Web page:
Since the end of 2015, criminals have gone on a rampage targeting W-2 information at organizations both large and small. So far this year, more than sixty organizations have come forward as victims of business email compromise (BEC) scams, including three just last week.
Despite today's tax deadline with the IRS, these attacks show little sign of slowing down.
"Business email compromise attacks are hitting all industries, at a scale never seen before—and we don’t anticipate it will slow down anytime soon. It’s especially critical that finance, payroll, and human resources departments be alert for these scams," said Proofpoint's SVP of strategy Ryan Kalember.
Last week Bristol Farms Inc. told employees that someone impersonated a company executive and requested 2015 W-2 information. An employee, believing the request to be legitimated, complied. The incident occurred on March 30.
In a letter dated April 13, the Academy of Art University reported an incident from April 4 that targeted W-2 details. Sticking to the established pattern, someone posed as a university executive and requested the tax information via email. The employee who received the request believed it to be legitimate and attached the requested information to an emailed response.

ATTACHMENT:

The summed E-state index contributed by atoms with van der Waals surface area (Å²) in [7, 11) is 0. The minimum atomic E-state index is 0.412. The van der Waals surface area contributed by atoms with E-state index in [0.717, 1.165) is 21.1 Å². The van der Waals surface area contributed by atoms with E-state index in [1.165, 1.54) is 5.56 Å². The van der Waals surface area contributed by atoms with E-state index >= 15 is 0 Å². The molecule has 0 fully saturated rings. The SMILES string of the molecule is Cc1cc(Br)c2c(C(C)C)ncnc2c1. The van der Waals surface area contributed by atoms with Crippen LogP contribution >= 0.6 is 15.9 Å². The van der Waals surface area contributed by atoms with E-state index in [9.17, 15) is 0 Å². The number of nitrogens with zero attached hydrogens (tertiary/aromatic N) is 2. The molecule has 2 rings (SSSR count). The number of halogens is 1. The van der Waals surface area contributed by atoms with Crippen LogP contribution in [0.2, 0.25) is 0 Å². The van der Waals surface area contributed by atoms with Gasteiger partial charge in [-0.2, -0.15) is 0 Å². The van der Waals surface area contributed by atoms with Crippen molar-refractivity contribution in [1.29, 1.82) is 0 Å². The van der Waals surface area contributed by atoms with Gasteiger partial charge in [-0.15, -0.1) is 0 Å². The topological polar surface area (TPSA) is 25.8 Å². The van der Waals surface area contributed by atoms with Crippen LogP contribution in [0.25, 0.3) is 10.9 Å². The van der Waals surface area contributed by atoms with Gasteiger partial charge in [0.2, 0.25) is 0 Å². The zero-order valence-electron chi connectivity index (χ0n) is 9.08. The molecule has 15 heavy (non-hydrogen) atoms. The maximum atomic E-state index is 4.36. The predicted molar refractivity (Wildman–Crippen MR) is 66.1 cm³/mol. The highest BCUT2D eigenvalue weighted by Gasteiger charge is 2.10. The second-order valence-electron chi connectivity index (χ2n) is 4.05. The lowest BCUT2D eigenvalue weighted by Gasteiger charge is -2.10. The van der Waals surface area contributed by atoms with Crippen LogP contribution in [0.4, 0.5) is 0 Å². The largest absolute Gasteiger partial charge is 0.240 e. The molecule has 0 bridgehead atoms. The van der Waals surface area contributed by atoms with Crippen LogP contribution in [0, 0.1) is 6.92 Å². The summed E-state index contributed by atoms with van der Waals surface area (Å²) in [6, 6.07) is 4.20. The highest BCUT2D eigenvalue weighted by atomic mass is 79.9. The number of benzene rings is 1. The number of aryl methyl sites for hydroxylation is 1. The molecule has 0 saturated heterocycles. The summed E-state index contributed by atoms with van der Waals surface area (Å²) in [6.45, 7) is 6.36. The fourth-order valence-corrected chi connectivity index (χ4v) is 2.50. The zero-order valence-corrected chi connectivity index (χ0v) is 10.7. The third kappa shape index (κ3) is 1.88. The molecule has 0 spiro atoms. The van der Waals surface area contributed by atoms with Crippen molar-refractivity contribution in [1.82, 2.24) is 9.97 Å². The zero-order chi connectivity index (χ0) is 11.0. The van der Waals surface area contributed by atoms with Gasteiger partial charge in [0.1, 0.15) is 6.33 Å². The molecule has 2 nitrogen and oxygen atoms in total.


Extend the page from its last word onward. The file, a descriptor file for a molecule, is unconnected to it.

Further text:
Morongo Casino, a Native American Casino & Resort located near Palm Springs, told employees last week that someone posed as an executive and emailed a request for 2015 W-2 records. Once again, the employee who received the request believed it was valid and complied. The incident happened on March 23.
The casino is also dealing with a PII problem, as 19 guests received account details on less than one-percent of the casino's rewards club members.
In a somewhat related story, one unidentified American company was bilked out of $100 million, after someone posed as a legitimate vendor via email. The details were disclosed by the US government in a civil forfeiture lawsuit filed last week in Manhattan.
$74 million of the stolen funds have been recovered. The lawsuit is an attempt to recover the remaining money, which is being held in different banks across the globe.
Head over to this story to see additional BEC-related coverage form Salted Hash.